Before looking into how to prepare a resume for
practical use in the job search, let's define, "what is a resume really?"
A resume is a sales document, a piece of sales
literature that is critical to identifying your product.
A resume does not get you the job, the purpose is to
illicit interest from a potential "buyer"…employer
A resume is used to get you in front of the initial
decision maker, get a face-to-face interview.
It will not get you the job.
· It is the central point of your "self-marketing"
campaign, so the basic principles of marketing 101 apply.
Your resume should
position, your product (YOU) in such a way that it distinguishes you from other
products in the market.
· Your resume must give the reader as clear and concise
a picture of your product. If your resume does, then you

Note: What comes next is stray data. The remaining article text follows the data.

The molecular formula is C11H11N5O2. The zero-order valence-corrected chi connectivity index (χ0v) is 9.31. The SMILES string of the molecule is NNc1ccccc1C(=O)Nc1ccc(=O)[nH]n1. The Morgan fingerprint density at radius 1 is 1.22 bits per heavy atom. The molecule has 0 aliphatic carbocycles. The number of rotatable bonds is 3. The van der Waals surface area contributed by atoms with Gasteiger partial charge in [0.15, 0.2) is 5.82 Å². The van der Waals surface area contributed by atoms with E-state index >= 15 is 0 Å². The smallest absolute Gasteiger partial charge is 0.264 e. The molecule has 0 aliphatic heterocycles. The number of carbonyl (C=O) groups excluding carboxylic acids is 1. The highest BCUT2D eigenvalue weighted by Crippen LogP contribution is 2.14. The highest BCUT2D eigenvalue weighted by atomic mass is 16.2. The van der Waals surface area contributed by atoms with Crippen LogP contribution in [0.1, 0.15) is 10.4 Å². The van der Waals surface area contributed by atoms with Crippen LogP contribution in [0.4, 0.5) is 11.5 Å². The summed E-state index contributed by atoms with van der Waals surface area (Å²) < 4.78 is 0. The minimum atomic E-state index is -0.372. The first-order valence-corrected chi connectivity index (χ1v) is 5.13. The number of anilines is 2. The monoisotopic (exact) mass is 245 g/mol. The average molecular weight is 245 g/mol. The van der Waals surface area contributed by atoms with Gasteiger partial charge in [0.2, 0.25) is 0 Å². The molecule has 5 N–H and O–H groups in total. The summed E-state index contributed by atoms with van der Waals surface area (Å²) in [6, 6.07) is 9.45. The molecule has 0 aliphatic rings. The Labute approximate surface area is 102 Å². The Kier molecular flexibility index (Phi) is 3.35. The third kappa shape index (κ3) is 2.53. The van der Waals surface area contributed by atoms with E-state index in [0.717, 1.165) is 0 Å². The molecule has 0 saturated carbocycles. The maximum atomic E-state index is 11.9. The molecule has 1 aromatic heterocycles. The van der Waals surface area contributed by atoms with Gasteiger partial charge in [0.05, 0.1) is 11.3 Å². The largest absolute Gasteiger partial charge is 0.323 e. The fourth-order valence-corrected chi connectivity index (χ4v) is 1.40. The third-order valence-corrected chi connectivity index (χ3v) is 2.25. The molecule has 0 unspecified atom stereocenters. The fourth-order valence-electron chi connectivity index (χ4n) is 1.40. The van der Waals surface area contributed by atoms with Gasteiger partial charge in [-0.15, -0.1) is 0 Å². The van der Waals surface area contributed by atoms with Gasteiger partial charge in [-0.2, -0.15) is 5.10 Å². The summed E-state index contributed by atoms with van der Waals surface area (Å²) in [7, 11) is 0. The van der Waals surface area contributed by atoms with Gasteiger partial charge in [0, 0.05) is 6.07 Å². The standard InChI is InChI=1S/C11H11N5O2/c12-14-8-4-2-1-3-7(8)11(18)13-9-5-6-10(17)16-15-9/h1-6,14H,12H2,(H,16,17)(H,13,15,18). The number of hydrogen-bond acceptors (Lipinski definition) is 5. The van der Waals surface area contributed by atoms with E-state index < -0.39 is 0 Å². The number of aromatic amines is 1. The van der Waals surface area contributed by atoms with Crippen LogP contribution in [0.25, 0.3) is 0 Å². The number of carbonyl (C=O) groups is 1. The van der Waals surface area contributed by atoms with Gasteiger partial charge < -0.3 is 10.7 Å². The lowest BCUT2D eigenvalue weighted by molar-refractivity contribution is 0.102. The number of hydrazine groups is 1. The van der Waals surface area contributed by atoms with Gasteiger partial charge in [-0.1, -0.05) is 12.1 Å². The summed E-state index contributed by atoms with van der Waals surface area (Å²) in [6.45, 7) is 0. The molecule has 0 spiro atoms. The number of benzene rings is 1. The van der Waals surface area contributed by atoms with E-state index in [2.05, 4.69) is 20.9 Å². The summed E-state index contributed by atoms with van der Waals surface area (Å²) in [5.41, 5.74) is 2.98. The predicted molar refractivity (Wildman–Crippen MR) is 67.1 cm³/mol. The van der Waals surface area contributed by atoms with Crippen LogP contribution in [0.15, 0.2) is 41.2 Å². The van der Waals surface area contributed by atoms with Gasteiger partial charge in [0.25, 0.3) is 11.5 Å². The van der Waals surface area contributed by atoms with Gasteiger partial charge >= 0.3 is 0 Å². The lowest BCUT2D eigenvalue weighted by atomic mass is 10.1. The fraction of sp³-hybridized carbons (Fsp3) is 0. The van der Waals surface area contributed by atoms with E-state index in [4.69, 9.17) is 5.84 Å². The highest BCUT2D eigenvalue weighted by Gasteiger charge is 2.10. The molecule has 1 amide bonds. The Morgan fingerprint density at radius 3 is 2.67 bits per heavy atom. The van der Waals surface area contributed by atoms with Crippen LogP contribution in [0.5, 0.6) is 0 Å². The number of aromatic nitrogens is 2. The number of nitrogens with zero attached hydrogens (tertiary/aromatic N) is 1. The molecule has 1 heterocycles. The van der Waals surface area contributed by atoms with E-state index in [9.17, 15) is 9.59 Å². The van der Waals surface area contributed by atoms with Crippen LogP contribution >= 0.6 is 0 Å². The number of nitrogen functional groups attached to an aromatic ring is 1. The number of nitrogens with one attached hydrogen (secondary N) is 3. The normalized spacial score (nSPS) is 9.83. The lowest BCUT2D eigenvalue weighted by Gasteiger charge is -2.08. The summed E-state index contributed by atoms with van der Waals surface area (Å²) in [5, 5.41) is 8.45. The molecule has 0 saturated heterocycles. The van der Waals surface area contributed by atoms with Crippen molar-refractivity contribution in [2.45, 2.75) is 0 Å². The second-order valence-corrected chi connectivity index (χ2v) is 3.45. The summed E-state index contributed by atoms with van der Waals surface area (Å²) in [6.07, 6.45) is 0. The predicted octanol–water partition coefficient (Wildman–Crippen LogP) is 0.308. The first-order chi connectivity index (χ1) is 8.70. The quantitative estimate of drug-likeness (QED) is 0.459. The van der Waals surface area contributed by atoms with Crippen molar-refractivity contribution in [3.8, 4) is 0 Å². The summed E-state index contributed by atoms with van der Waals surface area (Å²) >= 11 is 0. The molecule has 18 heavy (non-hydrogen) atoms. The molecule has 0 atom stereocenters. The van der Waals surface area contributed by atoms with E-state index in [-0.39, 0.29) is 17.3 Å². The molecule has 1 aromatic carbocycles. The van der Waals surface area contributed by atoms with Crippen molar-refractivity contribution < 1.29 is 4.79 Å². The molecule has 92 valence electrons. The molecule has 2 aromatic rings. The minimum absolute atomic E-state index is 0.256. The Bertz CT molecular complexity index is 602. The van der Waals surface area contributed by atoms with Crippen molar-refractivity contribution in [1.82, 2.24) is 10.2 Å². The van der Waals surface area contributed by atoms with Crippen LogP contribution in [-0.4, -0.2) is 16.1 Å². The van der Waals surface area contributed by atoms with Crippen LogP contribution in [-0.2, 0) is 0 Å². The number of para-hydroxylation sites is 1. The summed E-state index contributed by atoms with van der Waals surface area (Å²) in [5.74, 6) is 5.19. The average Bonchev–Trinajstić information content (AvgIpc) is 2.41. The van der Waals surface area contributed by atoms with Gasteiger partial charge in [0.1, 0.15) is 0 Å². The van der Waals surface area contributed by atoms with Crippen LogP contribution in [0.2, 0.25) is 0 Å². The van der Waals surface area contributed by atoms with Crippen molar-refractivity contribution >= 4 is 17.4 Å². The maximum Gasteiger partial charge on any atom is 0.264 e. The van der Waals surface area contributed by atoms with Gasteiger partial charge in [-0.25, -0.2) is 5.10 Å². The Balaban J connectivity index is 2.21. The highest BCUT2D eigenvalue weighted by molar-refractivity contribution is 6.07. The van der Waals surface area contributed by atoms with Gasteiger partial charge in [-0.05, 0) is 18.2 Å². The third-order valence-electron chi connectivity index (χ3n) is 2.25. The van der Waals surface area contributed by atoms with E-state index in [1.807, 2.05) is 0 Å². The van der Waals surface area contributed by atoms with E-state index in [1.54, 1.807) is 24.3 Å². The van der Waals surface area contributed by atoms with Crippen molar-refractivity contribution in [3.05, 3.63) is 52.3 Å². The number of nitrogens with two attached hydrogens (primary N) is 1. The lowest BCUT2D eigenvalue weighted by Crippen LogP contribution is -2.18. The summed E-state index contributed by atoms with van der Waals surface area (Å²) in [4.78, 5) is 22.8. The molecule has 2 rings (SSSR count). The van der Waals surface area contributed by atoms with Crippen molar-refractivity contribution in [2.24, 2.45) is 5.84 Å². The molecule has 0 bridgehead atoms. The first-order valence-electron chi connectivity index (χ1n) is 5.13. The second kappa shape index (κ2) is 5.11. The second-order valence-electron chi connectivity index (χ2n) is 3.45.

have an effective
"initial" sales document.
A resume must give the reader a reason to want to find
Your resume must hint at very least that there is a
strong ROI for the employer if they choose to invest in
75% of the buy decisions are made with the first
review, for your resume, the "buy decision" you want is to
get the interview.
Critical Sales Point:
As a successful transition coach
says?"People don't read" and the chances are the reader of your resume has a
number of demands on their time and a number of resumes to review.
||You have 8 seconds to catch someone's attention and 30 seconds to keep
Your resume may not be reviewed carefully; it
may only be skimmed at best. Initially it will not receive the in-depth review
you may feel it deserves, but if you make the cut, it will be examined more
thoroughly? so still very critical stage of the sales cycle in employment.
Rules for a Resume:
Really there are more opinions
than rules with regard to preparing an effective resume, but the following
characteristics are part of any effective resume.
A Resume must balance both qualitative and where
possible quantitative or measurable attributes.
Where ever possible demonstrate the ROI you will bring